Irene Leaves Destruction in Her Wake - NBC4 Washington

Irene Leaves Destruction in Her Wake



    Irene Damage in Southern Md.

    Southern Maryland. was one of the hardest hit areas in the Washington region. At the peak of Hurricane Irene, almost two-thirds of SMECO customers were without power. (Published Monday, Aug. 29, 2011)

    Irene moved up the coast Sunday morning, but she left a wide swath of wreckage behind her. The storm transformed many area roadways into treacherous obstacle courses Sunday morning, as crews hurried to clean up after the second major natural disaster to hit the region within a week.

    The Bay Bridge and other bridges reopened Sunday after being shut down at height of storm.

    But after Irene rumbled past the Mid-Atlantic, approximately 200 roads were closed in the state of Maryland.  Gov. Martin O'Malley said that St. Mary's County was one of the state's hardest hit, and had the highest concentration of road closures. 

    In addition to numerous downed trees, roadways in St. Mary's had flooding several feet deep Sunday morning.

    Prince George's County Cleans Up

    [DC] Prince George's County Cleans Up
    People in Prince George's County spent the day on clean up duty, thanks to Hurricane Irene.
    (Published Monday, Aug. 29, 2011)

    The storm caused waters behind the dam in Calloway to fill to the brim, threatening residents downstream as the excess ran into an emergency spillway.  While many neighboring regions started to relax when the storm moved on north, the the flood warning didn't expire in St. Mary's until 2:30 p.m.

    The debris strewn in St. Mary's was extensive, but damage in Ocean City was lighter than expected -- enough though the resort town received up to 12 inches of rain.

    Gov. O'Malley visited Ocean city Sunday morning and told the Associated Press that the beaches and boardwalk there were in good condition.   The governor said Ocean City's mayor, Rick Meehan, "was almost giddy to be able to report that his city fared as well as it did."

    Ocean City had its first evacuated order since 1985. Residents and tourists were permitted to return beginning Sunday morning.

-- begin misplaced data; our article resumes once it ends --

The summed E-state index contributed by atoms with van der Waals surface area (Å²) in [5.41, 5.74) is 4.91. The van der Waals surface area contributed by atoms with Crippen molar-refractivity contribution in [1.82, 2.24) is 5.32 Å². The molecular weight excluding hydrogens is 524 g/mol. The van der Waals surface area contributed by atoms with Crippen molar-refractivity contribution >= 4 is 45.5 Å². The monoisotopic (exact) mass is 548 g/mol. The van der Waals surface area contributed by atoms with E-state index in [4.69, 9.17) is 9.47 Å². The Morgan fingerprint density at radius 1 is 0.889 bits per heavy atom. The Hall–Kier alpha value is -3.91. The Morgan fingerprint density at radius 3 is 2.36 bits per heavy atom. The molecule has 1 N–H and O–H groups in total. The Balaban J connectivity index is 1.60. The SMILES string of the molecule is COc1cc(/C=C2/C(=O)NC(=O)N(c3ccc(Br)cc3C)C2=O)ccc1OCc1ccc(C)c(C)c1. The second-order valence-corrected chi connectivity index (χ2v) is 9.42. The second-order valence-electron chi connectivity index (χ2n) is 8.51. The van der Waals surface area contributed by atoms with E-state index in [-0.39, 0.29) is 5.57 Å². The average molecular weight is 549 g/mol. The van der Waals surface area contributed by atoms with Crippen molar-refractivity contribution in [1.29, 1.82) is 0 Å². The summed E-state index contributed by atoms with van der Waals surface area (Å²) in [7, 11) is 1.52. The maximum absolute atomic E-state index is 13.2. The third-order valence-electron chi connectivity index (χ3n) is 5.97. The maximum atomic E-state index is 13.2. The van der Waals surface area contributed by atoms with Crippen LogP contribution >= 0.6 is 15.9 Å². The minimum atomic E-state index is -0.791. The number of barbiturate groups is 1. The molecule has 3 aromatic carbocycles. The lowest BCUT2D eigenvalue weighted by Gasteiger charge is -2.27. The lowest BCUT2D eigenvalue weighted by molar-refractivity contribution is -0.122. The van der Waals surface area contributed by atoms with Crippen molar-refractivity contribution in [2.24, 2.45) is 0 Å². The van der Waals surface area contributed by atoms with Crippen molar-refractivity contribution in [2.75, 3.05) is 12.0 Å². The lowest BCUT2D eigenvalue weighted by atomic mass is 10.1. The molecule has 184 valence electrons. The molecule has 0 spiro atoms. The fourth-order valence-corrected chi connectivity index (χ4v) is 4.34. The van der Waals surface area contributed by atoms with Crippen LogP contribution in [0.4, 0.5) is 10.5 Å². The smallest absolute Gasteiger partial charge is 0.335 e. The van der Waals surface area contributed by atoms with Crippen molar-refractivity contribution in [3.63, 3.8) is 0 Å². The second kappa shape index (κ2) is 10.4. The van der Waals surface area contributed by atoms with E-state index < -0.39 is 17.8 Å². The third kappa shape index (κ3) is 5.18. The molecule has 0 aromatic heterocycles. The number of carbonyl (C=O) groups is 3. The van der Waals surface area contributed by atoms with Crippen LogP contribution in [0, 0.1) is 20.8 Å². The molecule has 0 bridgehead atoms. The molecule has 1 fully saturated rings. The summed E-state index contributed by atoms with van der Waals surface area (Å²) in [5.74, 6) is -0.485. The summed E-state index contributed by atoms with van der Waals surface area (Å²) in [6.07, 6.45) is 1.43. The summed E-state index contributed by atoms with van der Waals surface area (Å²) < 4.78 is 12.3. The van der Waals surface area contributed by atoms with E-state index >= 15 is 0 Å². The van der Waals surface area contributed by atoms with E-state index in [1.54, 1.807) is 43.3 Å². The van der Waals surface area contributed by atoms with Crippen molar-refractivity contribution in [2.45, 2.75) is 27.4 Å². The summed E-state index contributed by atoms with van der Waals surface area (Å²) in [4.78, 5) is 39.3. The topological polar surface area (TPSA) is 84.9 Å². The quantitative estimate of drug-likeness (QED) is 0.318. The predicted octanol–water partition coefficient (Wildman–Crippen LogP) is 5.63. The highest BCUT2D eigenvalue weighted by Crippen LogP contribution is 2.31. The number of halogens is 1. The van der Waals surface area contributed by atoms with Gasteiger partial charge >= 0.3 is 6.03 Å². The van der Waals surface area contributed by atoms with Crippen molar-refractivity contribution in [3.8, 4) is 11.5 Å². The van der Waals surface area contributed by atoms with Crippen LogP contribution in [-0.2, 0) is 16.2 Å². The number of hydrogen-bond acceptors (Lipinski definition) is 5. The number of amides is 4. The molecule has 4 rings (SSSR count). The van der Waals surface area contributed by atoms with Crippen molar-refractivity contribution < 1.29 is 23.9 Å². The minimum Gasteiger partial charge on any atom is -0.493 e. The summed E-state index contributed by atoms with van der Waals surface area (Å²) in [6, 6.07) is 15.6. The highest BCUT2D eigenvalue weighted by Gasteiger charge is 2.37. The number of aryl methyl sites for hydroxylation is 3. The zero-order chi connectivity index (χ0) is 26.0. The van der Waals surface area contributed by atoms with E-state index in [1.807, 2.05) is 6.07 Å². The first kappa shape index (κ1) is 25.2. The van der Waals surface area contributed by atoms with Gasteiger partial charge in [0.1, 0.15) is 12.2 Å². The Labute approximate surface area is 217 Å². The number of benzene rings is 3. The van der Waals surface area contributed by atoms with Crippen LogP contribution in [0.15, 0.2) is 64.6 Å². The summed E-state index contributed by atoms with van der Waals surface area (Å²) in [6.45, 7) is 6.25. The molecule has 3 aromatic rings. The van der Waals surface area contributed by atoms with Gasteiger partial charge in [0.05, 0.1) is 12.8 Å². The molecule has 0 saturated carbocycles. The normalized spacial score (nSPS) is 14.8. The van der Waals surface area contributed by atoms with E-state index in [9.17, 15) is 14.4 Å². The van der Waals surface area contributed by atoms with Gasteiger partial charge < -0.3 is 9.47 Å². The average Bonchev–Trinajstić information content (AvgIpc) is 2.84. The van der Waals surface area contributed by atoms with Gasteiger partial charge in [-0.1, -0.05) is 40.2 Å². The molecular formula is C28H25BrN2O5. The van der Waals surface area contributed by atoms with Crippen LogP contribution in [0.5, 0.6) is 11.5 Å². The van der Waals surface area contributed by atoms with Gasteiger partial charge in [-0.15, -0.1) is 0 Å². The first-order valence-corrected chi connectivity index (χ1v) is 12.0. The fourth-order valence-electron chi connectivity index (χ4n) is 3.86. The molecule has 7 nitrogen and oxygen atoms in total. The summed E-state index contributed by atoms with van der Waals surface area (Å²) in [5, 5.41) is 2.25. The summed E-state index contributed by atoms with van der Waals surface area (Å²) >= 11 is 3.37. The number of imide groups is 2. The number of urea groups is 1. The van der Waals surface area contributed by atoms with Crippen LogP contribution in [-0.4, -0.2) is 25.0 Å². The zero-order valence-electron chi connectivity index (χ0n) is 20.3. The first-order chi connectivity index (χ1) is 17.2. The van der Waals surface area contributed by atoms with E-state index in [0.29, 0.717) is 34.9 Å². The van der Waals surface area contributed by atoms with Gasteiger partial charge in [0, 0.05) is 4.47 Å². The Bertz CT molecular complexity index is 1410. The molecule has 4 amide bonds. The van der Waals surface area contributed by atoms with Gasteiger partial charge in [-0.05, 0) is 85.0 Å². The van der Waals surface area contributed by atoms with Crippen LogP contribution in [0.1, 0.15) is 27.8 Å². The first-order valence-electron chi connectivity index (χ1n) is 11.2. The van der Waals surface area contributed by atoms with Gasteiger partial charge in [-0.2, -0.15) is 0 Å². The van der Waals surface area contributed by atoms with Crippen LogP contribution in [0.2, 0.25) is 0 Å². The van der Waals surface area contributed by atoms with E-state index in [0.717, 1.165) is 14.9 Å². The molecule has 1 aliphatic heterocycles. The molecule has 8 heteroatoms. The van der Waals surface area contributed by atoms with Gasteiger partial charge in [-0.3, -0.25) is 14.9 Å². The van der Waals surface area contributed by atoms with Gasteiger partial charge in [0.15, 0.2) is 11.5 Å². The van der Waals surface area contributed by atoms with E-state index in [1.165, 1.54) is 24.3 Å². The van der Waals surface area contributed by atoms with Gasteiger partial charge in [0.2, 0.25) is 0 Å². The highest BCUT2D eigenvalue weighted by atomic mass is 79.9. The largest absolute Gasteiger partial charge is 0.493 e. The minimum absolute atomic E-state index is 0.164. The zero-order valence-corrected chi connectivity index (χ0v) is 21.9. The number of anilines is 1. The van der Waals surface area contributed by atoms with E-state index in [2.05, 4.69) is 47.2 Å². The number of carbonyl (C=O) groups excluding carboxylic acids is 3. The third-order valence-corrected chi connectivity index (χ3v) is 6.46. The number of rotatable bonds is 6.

In the District, Mayor Vincent Gray was also happy that storm damage was not heavier.  However, Director of Homeland Security and Emergency Management for the District Millicent West did say the city received nearly 200 calls for downed trees. 

    Gray said some of those reports may have been duplicates, and crews would continue to investigate all day.  He also expressed hope that schools and other city services would all be able to open on time Monday.  "Everything is a go at this stage," he told News4.

    In Georgetown, D.C. Fire and EMS reported a partial roof collapse at Georgetown University's Graduate School of Arts and Sciences just after midnight on Sunday.

    Residents across the region were affected by downed power lines.  Pepco announced on Sunday morning that at the worst point of the storm, 220,000 customers lost service.  As of 10:45 p.m., crews had restored a good portion of that service, but more than 125,000 remained in the dark.  Pepco said that nearly 37,000 remained without power in Montgomery County; nearly 63,000 in Prince George's, and 22,400 in the District.  On Sunday morning, five of Pepco's substations and 131 priority feeder wires had gone out of service.

    As of 10:45 p.m. Sunday, Dominion Power had 24,500 customers affected in Northern Virginia.  Spokesperson Le-Ha Anderson warned that some Dominion customers would likely face multi-day outages as well.

    Regionally, five people died in the storm, one in Maryland and four in Virginia. 

    In Queen Anne's County, Md., a woman was killed when a tree fell on a house and caused the chimney to collapse. 

    Zahir Robinson, 11,  was killed when a large tree crashed through his apartment, Newport News, Va., authorities said. Robinson and his mother were on the second floor in their apartment building when a tree came crashing through the bedroom.  The mother was able to escape the apartment unhurt, but the boy, pinned beneath the tree, was pronounced dead at the scene.

    In Brunswick County, Va., a tree fell across a car Saturday afternoon, killing James Blackwell, 67, of Brodnax. 

    Also in the Commonwealth, Chesterfield County police say a man died at a Hopewell hospital Saturday after a tree fell on a house that he was in with six other adults.

    A King William County, Va., man was killed by a falling tree. Sheriff Jeff Walton said the victim, William P. Washington, 57, was trying to get home during the height of the storm Saturday night when a fallen tree blocked his path on Jacks Creek Road, about four miles from his home. Washington and another stranded motorist were using a chainsaw to try to clear the way when another tree fell on Washington.

    And a teenage girl who died in a Goldsboro, N.C. car accident was identified by a North Carolinanewspaper  as residing in Manassas, Va. The girl was riding with her father when they collided with another vehicle due to a blacked-out traffic light Saturday afternoon. None of the four people in that vehicle were wearing seat belts, according to Sgt. D. Foster of the Goldsboro Police Department.